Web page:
Special apparatus and experimental designs can further clarify experimental approaches. B.F. Skinner developed one such device, the operant conditioning chamber, or Skinner box, in the 1930’s while a student at Harvard. A Skinner box is designed to contain an animal subject and reduce environmental stimuli to a minimum—typically, a lever inside that can be activated by the occupant will deliver some reward if pressed in response to a particular stimulus introduced by the researchers.
By isolating both the antecedents and consequences to only those introduced in the course of the experiment, the researchers are better able to state with confidence that any behavioral modifications observed are solely attributable to their experiment, and not any ancillary circumstances.
Working as an Experimental Behavior Analyst
Working as an experimental behavior analyst entails careful observation and, frequently, multiple attempts with careful, objective comparisons made between each of them.
Experimental behavior analysts commonly work in academia. They are instructors and researchers working for colleges and universities. Others are employed in health care or by government agencies, such as the Centers for Disease Control and Prevention (CDC). They may work with animal subjects, human subjects, or both. They frequently have overlapping responsibilities in instruction or other jobs that disseminate information, such as editing industry journals or authoring studies on their experiments.
Many of them have advanced degrees in psychology. A PhD is commonly required for tenure-track positions involving experimental behavior analysis. Behavior analysis may be only one of a variety of clinical approaches investigated in such positions. A great deal of freedom is afforded to such researchers. They have a general charge to engage in pursuits that further organize and contribute to the growth of the body of knowledge of psychology and behavior analysis.
Some behavior analysts, including a few who have been intimately involved in experimental behavior analysis, question the utility of experimentation in such controlled circumstances. Their argument is that results generated in these artificial environments rarely have any real-world application, since complications are inherent in real environments.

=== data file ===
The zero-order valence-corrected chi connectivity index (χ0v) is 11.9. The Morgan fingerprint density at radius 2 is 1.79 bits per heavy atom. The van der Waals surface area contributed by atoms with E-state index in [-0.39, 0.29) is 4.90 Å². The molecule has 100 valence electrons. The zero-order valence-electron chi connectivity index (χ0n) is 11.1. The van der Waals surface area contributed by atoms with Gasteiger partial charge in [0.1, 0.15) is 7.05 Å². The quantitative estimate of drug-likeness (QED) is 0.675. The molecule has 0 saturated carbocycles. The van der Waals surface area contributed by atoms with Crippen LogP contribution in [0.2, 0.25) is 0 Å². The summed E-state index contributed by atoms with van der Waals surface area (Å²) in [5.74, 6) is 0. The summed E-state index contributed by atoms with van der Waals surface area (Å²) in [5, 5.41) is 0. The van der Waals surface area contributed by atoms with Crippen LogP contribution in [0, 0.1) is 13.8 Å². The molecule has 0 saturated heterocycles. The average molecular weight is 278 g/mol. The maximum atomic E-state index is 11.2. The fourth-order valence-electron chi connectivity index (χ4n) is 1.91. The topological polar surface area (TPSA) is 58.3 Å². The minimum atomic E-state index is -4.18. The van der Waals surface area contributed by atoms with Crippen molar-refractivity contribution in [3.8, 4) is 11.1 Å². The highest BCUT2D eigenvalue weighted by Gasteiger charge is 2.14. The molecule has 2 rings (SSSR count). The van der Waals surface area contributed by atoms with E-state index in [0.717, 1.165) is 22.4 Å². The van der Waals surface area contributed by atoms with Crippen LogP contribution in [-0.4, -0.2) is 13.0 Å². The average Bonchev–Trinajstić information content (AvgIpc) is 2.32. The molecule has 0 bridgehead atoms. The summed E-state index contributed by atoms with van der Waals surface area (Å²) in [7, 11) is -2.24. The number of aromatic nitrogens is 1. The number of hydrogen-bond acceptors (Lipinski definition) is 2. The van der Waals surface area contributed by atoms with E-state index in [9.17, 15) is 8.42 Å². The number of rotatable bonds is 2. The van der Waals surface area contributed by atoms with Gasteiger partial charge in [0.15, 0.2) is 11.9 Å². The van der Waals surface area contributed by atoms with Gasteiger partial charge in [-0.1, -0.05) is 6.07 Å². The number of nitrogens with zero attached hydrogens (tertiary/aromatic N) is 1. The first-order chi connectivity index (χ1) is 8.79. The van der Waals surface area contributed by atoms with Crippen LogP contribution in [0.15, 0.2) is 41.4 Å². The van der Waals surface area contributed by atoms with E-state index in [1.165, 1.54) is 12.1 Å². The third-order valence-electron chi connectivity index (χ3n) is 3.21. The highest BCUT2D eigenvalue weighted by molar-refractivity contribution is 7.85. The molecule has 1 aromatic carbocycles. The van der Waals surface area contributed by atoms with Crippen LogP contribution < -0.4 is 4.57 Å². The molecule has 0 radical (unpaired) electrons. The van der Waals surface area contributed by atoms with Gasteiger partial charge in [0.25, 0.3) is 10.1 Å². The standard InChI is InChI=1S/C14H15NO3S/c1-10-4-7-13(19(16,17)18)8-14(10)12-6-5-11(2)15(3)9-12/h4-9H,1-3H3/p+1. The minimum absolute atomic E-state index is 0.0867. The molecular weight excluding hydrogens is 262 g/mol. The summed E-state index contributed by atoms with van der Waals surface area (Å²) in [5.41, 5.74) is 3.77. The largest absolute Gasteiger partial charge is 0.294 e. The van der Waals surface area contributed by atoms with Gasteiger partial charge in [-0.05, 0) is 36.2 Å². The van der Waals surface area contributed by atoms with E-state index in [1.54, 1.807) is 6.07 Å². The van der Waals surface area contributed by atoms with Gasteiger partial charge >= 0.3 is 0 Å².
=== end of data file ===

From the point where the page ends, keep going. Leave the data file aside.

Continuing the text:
But by generating the basic conceptual approaches and validating them with experimental data has lead to real advances in the field. For example, basic experimental behavior analysis research first turned up the differential outcomes effect in animal subjects. The effect was found to reinforce learning when different reward patterns were consistently associated with different behaviors… a verbal compliment, for instance, when a dog correctly obeyed a command to sit, versus a treat when the dog correctly obeyed a command to lay down.
The technique has now been tested and is in use successfully with human patients, for instance in this study teaching sign language to mentally impaired adults.
This sort of ongoing experimentation in behavior analysis and the diffusion of the results into applied behavior analysis is a system that keeps the field at the cutting edge of treatments for a variety of mental and behavioral issues, such as:
- Autism Spectrum Disorder (ASD)
- Attention Deficit Hyperactivity Disorder (ADHD)
- Obsessive-compulsive disorder (OCD)
- Fears and phobias
- Anger management issues
- Anxiety disorders
Further Resources for Experimental Behavior Analysis
The Journal of the Experimental Analysis of Behavior – A peer-reviewed journal published by the Society for the Experimental Analysis of Behavior.
Society for the Experimental Analysis of Behavior – A professional association of researchers which publishes the Journal of the Experimental Analysis of Behavior and the Journal of Applied Behavior Analysis.
American Psychological Association Division 25 – Division 25 is the section of the APA dealing with behavior analysis; the primary mission of the division is to promote basic research into experimental behavior analysis.